Thirteen Attributes of Mercy

From Wikipedia, the free encyclopedia
Jump to navigation Jump to search

The Thirteen Attributes of Mercy or Shelosh-'Esreh Middot HaRakhamim (transliterated from the Hebrew: שָׁלוֹשׁ עֶשְׂרֵה מִידוֹת הַרַחֲמִים) as enumerated in the Book of Exodus (Exodus 34:6–7) are the Divine Attributes with which, according to Judaism, God governs the world.

According to the explanation of Maimonides these attributes must not be regarded as qualities inherent in God, but as the method of His activity, by which the divine governance appears to the human observer to be controlled.[1] In the Sifre, however, these attributes are not called "middot", which may mean "quality" as well as "rule" and "measure", but "derakhim" (ways), since they are the ways of God which Moses prayed to know and which God proclaimed to him.

The thirteen attributes are alluded to a number of other times in the Bible. Verses where God is described using all or some of the attributes include Numbers 14:18, Joel 2:13, Jonah 4:2, Micah 7:18, Nahum 1:3, Psalms 86:15, 103:8, 145:8, and Nehemiah 9:17.

Division[edit]

The number thirteen is adopted from Talmudic and rabbinic tradition. There are divergent opinions as to which word they begin and with which they conclude. According to some, the Thirteen Attributes begin with the first "Adonai", in verse 6, and end with the word "ve-nakeh" in verse 7.[2] The single attributes are contained in the verses as follows:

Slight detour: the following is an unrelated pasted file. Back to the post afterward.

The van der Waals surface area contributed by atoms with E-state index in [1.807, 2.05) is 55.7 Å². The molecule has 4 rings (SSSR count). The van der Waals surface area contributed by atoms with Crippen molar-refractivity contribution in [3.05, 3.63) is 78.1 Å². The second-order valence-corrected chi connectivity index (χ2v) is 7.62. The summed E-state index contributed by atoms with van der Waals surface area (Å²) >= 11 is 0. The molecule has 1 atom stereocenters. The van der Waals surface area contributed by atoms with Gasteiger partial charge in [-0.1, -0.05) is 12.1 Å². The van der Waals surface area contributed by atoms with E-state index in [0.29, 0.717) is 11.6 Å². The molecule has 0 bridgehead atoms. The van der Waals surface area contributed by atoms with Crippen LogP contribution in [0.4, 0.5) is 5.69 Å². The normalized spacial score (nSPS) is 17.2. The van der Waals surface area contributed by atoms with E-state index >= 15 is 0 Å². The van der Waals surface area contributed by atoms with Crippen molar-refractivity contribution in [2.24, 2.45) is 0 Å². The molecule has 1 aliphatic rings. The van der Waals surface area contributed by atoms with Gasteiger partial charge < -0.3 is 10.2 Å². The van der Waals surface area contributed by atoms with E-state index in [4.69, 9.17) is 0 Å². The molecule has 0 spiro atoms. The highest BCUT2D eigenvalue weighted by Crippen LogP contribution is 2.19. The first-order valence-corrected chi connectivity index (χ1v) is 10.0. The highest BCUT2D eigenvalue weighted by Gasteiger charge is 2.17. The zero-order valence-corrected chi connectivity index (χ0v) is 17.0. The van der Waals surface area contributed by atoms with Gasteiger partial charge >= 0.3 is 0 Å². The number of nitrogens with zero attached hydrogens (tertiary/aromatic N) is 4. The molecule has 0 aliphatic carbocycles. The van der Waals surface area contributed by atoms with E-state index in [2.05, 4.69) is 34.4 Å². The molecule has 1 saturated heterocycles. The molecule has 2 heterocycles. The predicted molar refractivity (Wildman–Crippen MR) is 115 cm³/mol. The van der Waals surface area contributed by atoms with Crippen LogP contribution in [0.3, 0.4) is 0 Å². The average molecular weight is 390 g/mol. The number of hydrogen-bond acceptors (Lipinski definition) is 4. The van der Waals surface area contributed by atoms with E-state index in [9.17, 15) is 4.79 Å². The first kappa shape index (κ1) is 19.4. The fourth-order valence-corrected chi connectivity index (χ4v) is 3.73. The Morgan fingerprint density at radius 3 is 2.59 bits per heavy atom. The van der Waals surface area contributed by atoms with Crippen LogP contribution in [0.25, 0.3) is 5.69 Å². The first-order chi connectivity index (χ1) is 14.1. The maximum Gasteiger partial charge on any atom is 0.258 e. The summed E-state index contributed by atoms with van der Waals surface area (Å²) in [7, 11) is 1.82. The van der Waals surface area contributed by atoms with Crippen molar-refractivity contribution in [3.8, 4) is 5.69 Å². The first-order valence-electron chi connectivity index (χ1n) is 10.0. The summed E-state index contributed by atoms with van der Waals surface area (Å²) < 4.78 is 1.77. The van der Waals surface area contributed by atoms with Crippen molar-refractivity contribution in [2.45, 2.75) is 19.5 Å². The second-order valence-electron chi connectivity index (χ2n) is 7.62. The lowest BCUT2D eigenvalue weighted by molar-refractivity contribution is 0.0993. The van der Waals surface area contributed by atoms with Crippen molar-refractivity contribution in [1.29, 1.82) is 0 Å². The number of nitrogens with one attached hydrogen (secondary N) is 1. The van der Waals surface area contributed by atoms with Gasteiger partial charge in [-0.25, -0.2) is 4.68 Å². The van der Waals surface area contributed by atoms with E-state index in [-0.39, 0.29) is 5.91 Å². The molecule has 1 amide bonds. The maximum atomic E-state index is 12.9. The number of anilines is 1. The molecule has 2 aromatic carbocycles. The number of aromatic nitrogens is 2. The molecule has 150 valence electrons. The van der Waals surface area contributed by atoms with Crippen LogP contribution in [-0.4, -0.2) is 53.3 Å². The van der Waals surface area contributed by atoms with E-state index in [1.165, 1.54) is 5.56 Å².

1. יְהוָה YHVH: compassion before a person sins;
  2. יְהוָה YHVH: compassion after a person has sinned;
  3. אֵל El: mighty in compassion to give all creatures according to their need;
  4. רַחוּם Raḥum: merciful, that humankind may not be distressed;
  5. וְחַנּוּן VeḤanun: and gracious if humankind is already in distress;
  6. אֶרֶךְ אַפַּיִם Erekh appayim: slow to anger;
  7. וְרַב-חֶסֶד VeRav ḥesed: and plenteous in kindness;
  8. וֶאֱמֶת VeEmet: and truth;
  9. נֹצֵר חֶסֶד לָאֲלָפִים Notzer ḥesed laalafim: keeping kindness unto thousands;
  10. נֹשֵׂא עָוֹן Noseh avon: forgiving iniquity;
  11. וָפֶשַׁע VaFeshah: and transgression;
  12. וְחַטָּאָה VeḤata'ah: and sin;
  13. וְנַקֵּה VeNakeh: and pardoning.

According to others, the Thirteen Attributes begin only with the second "Adonai", since the first one is the subject of vayikra (and He proclaimed).[3] In this case, to achieve the total of thirteen attributes, some count notzer hesed la-alafim as two[4] while others divide erekh appayim into two, since forbearance is shown both to the good and to the wicked,[5] and still others end the thirteenth middah with "lo yenakeh" (he does not pardon),[6] this being considered a good quality, since through punishment man is moved to repentance, after which he is pardoned and pure.[7] Others term "ve-nakeh lo yenakeh" a single middah, the thirteenth being, in their opinion, "poked avon avot al banim" (visiting the iniquity of the fathers upon the children), "this being regarded as compassionate since the transgressor is not punished immediately".[8]

Liturgical usage[edit]

The general usage is that the various recitations of the thirteen middot begin with the first "Adonai" and conclude with "ve-nakeh".